researchers of the University of Barcelona have developed a new tool to assess the presence and severity of muscle failure that manifests sarcopenia, which occurs, above all, in older people. A key feature of this degenerative disease is the deterioration in the amount and muscle qualitywhich worsens the quality of life and is associated with cardiorespiratory diseases and an increased risk and prolongation of hospital admission.
Muscle quality is an important factor in other muscle diseases besides sarcopenia. Thus, for researchers, musculoskeletal ultrasound could also have application in other disorders or even in the rehabilitation of athletessince it will allow to delve into the knowledge of the muscle qualitythe variations of this in different immunological, degenerative, metabolic diseases and treatment monitoring. “It is the starting point in an area in which there is no similar test, so we believe that it is a tool that will spread in this and other diseases,” he points out. Ingrid Mollerresearcher at the UB and the Poal Institute of Rheumatology and first signatory of the article.
Now a new study, published in the journal RMD Openprovides a scoring system for the muscle quality based on musculoskeletal ultrasound scans, which has been validated with anatomical and histological samples from patients. According to the researchers, these results could be useful “not only for diagnostic purposes, but also for monitoring patients in clinical practice and in clinical trials.”
Researchers from the Human Anatomy and Embryology Unit and the Histology Unit of the Department of Pathology and Experimental Therapeutics of the Faculty of Medicine and Health Sciences (Campus Bellvitge) of the UB have participated in the work. Experts from the Puigvert Foundation, the University of Genoa, the University of Oslo and the University of Copenhagen have also taken part in the study.
falls and weakness
Currently, a wide variety of tests and tools are available for the characterization of the disease in practice and in research. «In most cases the diagnosis and evolution is measured by functional tests or patient surveys on aspects such as falls, feeling weak, slow walking, trouble getting up from a chair, or weight losswhich allow us to know the state of the patient”, explains Ingrid Moller.
In this context, imaging techniques have a critical role in the objective evaluation of sarcopenic patients. However, most, such as absorptiometry with dual-energy x-rays (DXA), magnetic resonance imaging (MRI), or computed tomography (CT), focus on muscle quantity. «These techniques show the amount of muscle, but the muscle quality —which is a relatively new term— is more important, since the amount is highly variable due to different factors such as age or height”, the researcher points out.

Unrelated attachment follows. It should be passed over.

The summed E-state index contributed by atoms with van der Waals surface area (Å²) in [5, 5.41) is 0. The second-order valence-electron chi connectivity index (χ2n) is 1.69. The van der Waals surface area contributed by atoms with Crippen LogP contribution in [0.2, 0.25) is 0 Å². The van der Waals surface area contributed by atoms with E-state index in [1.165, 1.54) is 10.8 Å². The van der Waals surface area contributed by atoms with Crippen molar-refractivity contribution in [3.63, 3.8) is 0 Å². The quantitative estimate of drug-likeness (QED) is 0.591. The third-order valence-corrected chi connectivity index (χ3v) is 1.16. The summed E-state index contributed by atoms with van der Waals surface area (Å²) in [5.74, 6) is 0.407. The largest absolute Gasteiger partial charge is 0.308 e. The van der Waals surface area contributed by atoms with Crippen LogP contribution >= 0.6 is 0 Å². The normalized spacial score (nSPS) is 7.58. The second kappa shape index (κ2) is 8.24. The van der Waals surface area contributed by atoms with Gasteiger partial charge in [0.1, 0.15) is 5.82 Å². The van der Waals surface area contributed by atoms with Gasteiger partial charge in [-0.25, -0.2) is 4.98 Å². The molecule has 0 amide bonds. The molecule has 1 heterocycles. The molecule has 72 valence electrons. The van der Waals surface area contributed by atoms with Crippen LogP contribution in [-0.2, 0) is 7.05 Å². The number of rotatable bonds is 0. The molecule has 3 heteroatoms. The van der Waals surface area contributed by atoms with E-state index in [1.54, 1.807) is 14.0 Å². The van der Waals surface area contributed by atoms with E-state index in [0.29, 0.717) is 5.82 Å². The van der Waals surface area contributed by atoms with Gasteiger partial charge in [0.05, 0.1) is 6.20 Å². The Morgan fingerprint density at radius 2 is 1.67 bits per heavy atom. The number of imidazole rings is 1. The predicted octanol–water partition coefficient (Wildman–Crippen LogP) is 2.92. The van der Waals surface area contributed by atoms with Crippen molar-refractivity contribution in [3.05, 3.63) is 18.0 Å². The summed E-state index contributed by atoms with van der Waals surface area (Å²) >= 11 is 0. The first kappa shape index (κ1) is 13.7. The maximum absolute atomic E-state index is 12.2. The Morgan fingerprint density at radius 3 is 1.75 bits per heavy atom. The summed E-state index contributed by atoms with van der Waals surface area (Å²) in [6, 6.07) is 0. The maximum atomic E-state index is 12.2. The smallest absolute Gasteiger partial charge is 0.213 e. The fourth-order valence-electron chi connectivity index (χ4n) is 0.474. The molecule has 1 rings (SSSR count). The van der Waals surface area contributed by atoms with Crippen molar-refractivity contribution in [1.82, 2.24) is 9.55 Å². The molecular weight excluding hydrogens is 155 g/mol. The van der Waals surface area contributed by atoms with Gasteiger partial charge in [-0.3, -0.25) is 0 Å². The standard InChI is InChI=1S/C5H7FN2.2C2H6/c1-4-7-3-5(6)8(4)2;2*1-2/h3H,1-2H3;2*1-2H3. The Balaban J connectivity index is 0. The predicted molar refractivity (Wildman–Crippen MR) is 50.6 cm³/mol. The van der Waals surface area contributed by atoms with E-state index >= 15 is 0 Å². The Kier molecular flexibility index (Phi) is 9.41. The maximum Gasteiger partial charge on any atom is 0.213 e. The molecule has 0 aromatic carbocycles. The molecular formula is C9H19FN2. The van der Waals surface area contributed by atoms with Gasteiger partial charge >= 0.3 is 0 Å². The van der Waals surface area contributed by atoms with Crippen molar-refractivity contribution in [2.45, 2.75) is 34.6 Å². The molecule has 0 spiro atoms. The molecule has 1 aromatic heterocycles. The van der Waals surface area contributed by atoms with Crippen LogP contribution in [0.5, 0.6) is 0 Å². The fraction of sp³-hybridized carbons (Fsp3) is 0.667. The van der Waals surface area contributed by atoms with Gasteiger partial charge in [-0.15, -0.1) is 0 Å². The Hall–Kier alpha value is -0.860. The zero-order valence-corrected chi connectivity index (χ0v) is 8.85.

Currently there is no universal consensus on the appropriate assessment methods of muscle quality in routine clinical practice. In this situation, the researchers propose the use of musculoskeletal ultrasound, as it is a technique able to show muscle texture and changes on micro and macroscopic aspects of the architecture and muscular composition that causes sarcopenia. Furthermore, unlike other imaging techniques, it is a test of low cost, portable and harmless, which does not emit ionizing radiation.
To confirm the diagnostic validity of this new tool, the study evaluated a muscle from the lower extremity (rectus femoris) and another from the upper extremity (biceps brachii) from ten cadavers of blood donors. between 68 and 91 years. To do this, two investigators qualitatively assessed and scored the severity of muscle degeneration from ultrasound images and then compared the results with the anatomical and histological evaluation of the cadavers.
The evaluation was carried out blindly with respect to the other evaluator and half an hour later, each of the investigators repeated it. In addition, evaluation by an experienced histologist under the same methodological conditions was also added. According to the researchers, this methodology is one of the “strengths of the study, as it allows direct comparison between imaging and clinical measurements of muscle quality.”
The next challenge for the researchers is to verify the scoring system in patients and test the added value of the tool in the long-term follow-up of patients with sarcopenia, as well as its application in related clinical trials. In this sense, as the researcher explains, the team from the University of Copenhagen who has participated in this work, will apply the new tool in a cohort of patients to see how it works in prognostic value. “We believe that it works very well on diagnoses, but both in this case and in its prognostic value, it must be confirmed in longitudinal studies with patients”, explains Ingrid Möller.